English

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Etymology

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Seemingly a combination of influences: Middle English Saxe (the Saxons) (from Old English Seaxe), Middle French Saxe (Saxony), and German Sachsen (Saxony) and Sachse (a Saxon) itself, rewritten with x (compare regional German Saxen). The form Saxẽ (i.e., Saxen) is found in some Early Modern sources.

The surname is also partly from German Sachs, itself a variant of Sachse; a variant of Dutch Sas (literally Saxon), a cognate; and Middle English Saxe, a personal name from Old Norse Saxi, from sax (one-edged sword).[1] All of these ultimately lead back to Proto-Germanic *sahsą (dagger, knife). Doublet of Sachs, Sax, Sas, and Sachse.

Pronunciation

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  • (proper noun): IPA(key): /sæks/, /ˈsæksə/
  • (common noun): IPA(key): /sæks/

Proper noun

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Saxe

  1. (now only in compounds or attributively) Saxony.
    • 1572, The copie of the Proclamatioun set furth be the kingis Maiestie and his Counsall, for ane Conuentioun of the Professouris of the trew Religioun within the Realme [][1]:
      The Intentioun of the Empreour is sic, that he will put from the Impyre, the Palsgraue and Duke August of Saxe []
    • 1669, [Gilbert Burnet], A Modest and Free Conference Betwixt a Conformist and a Non-conformist [][2], page 17:
      When Luther rose, the Duke of Saxe, being moved of God, did receive the Reformation peaceably into his principalities, without any force, and his examples was followed by other Princes and free cities []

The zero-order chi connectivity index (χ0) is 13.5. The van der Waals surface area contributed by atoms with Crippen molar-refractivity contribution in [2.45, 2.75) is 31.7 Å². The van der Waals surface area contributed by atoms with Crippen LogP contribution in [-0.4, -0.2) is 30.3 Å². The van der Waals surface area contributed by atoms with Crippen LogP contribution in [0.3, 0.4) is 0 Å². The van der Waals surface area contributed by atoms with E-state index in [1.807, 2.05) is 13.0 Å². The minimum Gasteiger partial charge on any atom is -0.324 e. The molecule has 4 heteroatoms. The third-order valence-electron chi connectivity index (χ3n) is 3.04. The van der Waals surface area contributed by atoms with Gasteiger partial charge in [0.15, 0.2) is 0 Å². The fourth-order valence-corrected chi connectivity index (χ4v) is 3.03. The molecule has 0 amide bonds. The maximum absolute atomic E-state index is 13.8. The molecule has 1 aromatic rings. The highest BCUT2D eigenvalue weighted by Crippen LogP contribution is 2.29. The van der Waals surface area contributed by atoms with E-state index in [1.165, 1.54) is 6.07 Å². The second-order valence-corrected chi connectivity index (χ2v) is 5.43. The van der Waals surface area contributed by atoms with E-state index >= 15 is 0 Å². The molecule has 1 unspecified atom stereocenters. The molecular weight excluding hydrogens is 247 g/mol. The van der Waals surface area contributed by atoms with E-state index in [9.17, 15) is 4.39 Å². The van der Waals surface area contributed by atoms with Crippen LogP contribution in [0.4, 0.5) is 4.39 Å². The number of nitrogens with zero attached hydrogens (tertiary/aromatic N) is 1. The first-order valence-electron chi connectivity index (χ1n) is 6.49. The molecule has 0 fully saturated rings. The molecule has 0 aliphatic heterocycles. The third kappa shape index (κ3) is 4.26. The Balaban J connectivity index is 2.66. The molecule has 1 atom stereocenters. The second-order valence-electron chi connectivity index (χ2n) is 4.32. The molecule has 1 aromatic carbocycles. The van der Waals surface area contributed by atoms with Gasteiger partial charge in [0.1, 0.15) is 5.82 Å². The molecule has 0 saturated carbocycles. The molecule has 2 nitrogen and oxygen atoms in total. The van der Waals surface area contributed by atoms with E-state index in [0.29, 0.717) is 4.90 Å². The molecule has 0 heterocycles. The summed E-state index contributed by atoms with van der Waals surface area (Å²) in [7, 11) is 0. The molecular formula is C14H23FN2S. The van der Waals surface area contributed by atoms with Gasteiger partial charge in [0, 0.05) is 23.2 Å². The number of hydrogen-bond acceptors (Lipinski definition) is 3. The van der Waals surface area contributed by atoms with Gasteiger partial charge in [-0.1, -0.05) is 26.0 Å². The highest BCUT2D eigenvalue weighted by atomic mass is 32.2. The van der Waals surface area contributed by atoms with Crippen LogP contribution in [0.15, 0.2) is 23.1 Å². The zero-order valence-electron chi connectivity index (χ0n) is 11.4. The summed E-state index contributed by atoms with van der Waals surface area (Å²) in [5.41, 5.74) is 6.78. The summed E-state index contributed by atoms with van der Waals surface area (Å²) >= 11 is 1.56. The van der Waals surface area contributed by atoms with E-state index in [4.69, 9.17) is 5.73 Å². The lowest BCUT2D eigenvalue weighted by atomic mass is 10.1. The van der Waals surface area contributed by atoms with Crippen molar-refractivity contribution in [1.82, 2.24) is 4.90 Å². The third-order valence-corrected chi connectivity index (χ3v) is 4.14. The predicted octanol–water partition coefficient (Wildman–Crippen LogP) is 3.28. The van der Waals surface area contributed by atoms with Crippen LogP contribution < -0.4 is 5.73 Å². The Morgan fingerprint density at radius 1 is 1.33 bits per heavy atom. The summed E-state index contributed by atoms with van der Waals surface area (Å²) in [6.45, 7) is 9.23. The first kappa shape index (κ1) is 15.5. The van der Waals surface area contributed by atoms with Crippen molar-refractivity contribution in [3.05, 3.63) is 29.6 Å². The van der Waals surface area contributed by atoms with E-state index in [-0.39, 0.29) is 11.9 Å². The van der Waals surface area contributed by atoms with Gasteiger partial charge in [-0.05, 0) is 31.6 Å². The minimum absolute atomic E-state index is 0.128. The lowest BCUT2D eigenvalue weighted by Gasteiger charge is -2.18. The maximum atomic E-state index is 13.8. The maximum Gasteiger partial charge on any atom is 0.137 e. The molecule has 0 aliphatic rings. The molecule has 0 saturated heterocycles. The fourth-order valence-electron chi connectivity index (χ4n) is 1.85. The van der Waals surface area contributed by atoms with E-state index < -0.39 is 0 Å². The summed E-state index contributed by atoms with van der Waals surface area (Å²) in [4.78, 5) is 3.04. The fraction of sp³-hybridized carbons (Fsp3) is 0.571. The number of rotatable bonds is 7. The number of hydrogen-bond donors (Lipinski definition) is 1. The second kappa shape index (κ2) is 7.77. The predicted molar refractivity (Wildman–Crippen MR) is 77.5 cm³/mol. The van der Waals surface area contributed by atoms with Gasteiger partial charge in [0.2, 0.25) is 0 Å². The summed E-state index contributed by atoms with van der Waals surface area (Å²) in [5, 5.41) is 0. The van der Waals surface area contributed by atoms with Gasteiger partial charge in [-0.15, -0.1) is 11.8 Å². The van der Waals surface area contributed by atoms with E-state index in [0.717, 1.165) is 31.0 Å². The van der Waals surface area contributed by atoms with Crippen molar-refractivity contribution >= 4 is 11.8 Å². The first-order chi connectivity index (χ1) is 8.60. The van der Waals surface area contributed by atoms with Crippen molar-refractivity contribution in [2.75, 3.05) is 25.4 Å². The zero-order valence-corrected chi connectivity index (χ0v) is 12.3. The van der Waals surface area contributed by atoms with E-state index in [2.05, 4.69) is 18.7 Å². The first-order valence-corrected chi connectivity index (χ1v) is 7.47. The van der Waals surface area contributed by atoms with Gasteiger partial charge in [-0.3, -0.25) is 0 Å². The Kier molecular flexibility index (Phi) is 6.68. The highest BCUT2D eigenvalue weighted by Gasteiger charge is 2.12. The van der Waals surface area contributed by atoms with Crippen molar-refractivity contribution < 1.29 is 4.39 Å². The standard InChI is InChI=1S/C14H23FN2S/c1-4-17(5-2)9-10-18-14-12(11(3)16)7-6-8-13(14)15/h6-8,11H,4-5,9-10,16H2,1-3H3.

• 1988, Michael A. Meyer, Response to Modernity: A History of the Reform Movement in Judaism, →ISBN, page 104:
      If Prussian policy represented the extreme of encouraging the dissolution of Judaism through inner decay, in Saxe–Weimar it was deemed best to break the bonds of tradition forcibly in order to speed up the process of amalgamation.
  2. A surname from the Germanic languages.

Derived terms

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Noun

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Saxe (uncountable)

  1. (photography, historical) A German albumenized paper used in photography.

References

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  1. ^ Hanks, Patrick, editor (2003), “Saxe”, in Dictionary of American Family Names, volume 3, New York City: Oxford University Press, →ISBN.

Anagrams

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French

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French Wikipedia has an article on:
Wikipedia fr

Etymology

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From Middle French Saxe, an apparently semi-learned form which displaced Old French Saisunie, Sessoigne, etc., from Latin Saxōnia, perhaps after Medieval Latin Saxia or influenced by German Sachsen itself. Compare Middle French Saxone (Saxony).

Pronunciation

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  • IPA(key): /saks/
  • Audio:(file)

Proper noun

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Saxe f

  1. Saxony (a state of Germany)

See also

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Divisions of the Federal Republic of Germany in French (layout · text)
États de la zone: Bade-Wurtemberg · Bavière · Brandebourg · Hesse · Basse-Saxe · Mecklembourg-Poméranie-Occidentale · Rhénanie-du-Nord-Westphalie · Rhénanie-Palatinat · Sarre · Saxe · Saxe-Anhalt · Schleswig-Holstein · Thuringe
cités-États: Berlin · Brême · Hambourg

Anagrams

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